Report Sees New Hostility to Religion in U.S. Military Policy
The Family Research Council's report notes that pressure to impose ’a secular, anti-religious culture’ has intensified over the last six years.
WASHINGTON — The Family Research Council has said that there is a “growing hostility” to religion in the U.S. armed forces, including “concerted efforts to scrub the military of religious expression.”
“The climate of intimidation that began in the Air Force is bleeding over into every branch — leading even military chaplains to wonder about their security in referencing the Bible,” said Family Research Council's president, Tony Perkins, July 9.
The D.C.-based Christian-advocacy organization’s report, “A Clear and Present Danger: The Threat to Religious Liberty in the Military,” documents what Perkins called a “wave of hostility toward religious expression in the military.”
The report said that pressures to impose “a secular, anti-religious culture” on the U.S. military have “intensified tremendously” under President Barack Obama, noting numerous incidents of policy restricting Christian expression.
In January 2012, when the controversy over the HHS contraception and sterilization mandate first began, the archbishop of the Military Services Archdiocese sent a letter to Catholic chaplains, asking them to read it to parishioners to encourage opposition to the mandate. The secretary of the Army intervened, allowing the letter to be distributed but not read publicly, and only after a sentence was omitted.
In 2011, the Walter Reed Medical Center in Bethesda, Md., initially barred visitors from giving or using religious items during their visits. The policy was ended after objections from Congress.
A 20-year-old ethics course for nuclear missile officers led by a chaplain at Vandenberg Air Force Base in California was pulled for review in 2011 because of its use of Christian materials. These materials included texts from the Bible and texts related to St. Augustine’s just-war theory.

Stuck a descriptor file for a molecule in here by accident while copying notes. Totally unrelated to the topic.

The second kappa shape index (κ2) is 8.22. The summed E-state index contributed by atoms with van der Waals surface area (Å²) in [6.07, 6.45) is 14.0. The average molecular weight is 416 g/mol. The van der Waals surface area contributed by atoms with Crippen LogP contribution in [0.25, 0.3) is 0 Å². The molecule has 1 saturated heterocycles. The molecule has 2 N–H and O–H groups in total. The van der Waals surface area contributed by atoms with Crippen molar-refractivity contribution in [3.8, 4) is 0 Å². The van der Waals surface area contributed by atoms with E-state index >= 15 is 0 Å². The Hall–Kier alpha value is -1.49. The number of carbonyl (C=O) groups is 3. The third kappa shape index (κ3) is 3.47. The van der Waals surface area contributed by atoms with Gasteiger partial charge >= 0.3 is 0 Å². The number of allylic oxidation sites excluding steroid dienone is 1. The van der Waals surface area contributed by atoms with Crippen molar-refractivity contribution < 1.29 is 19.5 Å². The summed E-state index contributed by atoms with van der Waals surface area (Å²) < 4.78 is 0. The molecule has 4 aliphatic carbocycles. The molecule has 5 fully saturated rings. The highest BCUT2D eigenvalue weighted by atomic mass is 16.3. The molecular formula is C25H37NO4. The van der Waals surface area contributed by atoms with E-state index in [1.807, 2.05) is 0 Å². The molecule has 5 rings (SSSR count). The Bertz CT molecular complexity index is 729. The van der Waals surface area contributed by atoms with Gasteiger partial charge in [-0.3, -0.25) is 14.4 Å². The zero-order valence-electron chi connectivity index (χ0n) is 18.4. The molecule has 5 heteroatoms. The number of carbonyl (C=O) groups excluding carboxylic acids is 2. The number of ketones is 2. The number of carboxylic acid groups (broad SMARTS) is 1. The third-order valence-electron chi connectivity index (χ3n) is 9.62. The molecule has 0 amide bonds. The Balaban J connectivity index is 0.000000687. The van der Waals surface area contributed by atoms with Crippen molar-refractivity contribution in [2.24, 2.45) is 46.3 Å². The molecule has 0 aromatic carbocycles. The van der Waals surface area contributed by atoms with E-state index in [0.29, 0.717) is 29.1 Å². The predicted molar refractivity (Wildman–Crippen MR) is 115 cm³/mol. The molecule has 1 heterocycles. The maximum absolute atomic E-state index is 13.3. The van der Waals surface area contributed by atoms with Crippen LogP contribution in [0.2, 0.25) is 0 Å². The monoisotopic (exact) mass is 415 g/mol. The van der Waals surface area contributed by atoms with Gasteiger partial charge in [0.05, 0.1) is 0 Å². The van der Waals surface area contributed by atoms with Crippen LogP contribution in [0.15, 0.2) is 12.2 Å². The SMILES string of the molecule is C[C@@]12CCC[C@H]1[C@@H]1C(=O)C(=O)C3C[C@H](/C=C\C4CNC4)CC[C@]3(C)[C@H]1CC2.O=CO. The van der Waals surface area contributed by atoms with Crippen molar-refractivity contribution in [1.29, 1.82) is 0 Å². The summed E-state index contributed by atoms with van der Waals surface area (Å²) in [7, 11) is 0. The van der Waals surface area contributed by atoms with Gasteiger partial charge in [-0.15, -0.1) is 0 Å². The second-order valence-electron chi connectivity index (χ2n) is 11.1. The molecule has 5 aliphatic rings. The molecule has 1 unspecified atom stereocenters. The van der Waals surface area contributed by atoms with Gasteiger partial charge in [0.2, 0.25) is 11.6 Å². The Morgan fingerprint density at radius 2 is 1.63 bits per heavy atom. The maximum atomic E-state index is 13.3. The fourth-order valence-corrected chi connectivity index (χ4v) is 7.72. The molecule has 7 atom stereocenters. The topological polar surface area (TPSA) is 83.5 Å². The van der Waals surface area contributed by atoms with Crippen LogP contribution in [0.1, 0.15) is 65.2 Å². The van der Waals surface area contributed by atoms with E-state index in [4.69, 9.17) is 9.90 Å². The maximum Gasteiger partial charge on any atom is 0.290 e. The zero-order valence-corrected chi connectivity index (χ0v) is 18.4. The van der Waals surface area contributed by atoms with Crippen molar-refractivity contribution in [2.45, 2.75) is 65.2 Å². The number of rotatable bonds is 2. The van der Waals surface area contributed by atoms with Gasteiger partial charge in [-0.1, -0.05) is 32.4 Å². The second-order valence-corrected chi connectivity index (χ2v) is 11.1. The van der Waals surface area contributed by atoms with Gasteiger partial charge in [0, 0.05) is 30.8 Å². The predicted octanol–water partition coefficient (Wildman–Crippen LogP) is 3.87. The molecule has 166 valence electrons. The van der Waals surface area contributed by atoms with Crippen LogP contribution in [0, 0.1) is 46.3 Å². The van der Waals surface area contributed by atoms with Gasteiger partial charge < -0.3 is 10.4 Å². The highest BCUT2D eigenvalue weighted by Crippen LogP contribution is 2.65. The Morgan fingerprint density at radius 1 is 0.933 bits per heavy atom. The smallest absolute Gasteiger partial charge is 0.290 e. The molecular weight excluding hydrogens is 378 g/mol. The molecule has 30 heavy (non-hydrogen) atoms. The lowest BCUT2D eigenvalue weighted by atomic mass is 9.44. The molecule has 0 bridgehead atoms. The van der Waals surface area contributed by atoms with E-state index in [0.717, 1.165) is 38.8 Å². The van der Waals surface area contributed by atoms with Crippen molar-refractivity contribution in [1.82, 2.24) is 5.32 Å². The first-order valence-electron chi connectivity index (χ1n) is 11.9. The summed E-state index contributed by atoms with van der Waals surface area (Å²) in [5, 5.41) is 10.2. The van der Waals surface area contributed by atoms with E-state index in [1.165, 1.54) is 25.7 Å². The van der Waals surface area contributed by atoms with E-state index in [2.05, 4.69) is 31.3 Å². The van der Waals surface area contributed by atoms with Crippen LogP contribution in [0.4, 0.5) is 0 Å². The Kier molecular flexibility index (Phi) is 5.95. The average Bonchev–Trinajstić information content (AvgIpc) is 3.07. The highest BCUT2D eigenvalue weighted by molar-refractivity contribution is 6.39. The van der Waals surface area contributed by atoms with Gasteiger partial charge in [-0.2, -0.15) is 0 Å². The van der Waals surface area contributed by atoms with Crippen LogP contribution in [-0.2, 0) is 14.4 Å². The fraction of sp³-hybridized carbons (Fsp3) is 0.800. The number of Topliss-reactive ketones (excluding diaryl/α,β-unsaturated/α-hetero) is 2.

Christian prayers have been barred from some military funerals at the Houston National Cemetery. In July 2011, U.S. Rep. John Culberson, R-Texas, said that he witnessed some volunteer Veterans of Foreign Wars honor guards being prohibited from referring to God.
A September 2011 memo from Gen. Norton Schwartz, the Air Force chief of staff, told officers to avoid actual or apparent use of their position to promote their own religious beliefs, including open support of chaplain-run events.
Several prominent religious leaders have been disinvited from speaking events. In February 2010, Perkins was disinvited from addressing the National Prayer Luncheon at Andrews Air Force Base after he opposed the ban on open homosexuals serving in the military. Franklin Graham, son of the prominent Protestant minister Billy Graham, was disinvited from the Pentagon’s National Day of Prayer in May 2010 after criticizing Islam.
An Army Reserve training presentation given in Pennsylvania labeled Catholicism and evangelical Christianity as examples of religious extremism, alongside terrorist groups and the Ku Klux Klan.
The Family Research Council report said that such examples have a “chilling effect” and cause fears of “punishment and potential career destruction” among service members.
The report said that current Air Force policy has been significantly influenced by Mikey Weinstein, founder of the New Mexico-based Military Religious Freedom Foundation. Weinstein has charged that there was a “lusty and thriving religious intolerance” at the Air Force Academy, including senior officials who were indifferent to what Weinstein said is “bias” in favor of evangelical Christianity.
Though the Air Force initially countered his complaints and lawsuits, by 2009, Air Force leadership had become more sympathetic to his cause. Weinstein in 2010 said he had instant access to the Air Force Academy superintendent, Mike Gould. He has continued to meet with military leadership, contending that “proselytism” is an ongoing problem and “a national security threat,” Washington Post columnist Sally Quinn reported.
The Family Research Council’s report pointed instead to the positive place of religion in military life: “The soldiers, sailors, Marines, airmen and Coast Guardsmen who have been injured, wounded and killed in defense of our country often have been very committed to their faith in God.”
“Should it be surprising that those who face serious injury and death so regularly might focus more consciously on matters of eternity?” the report asked.
“It seems only natural that the gravity of military life should lead to serious consideration of spiritual matters.”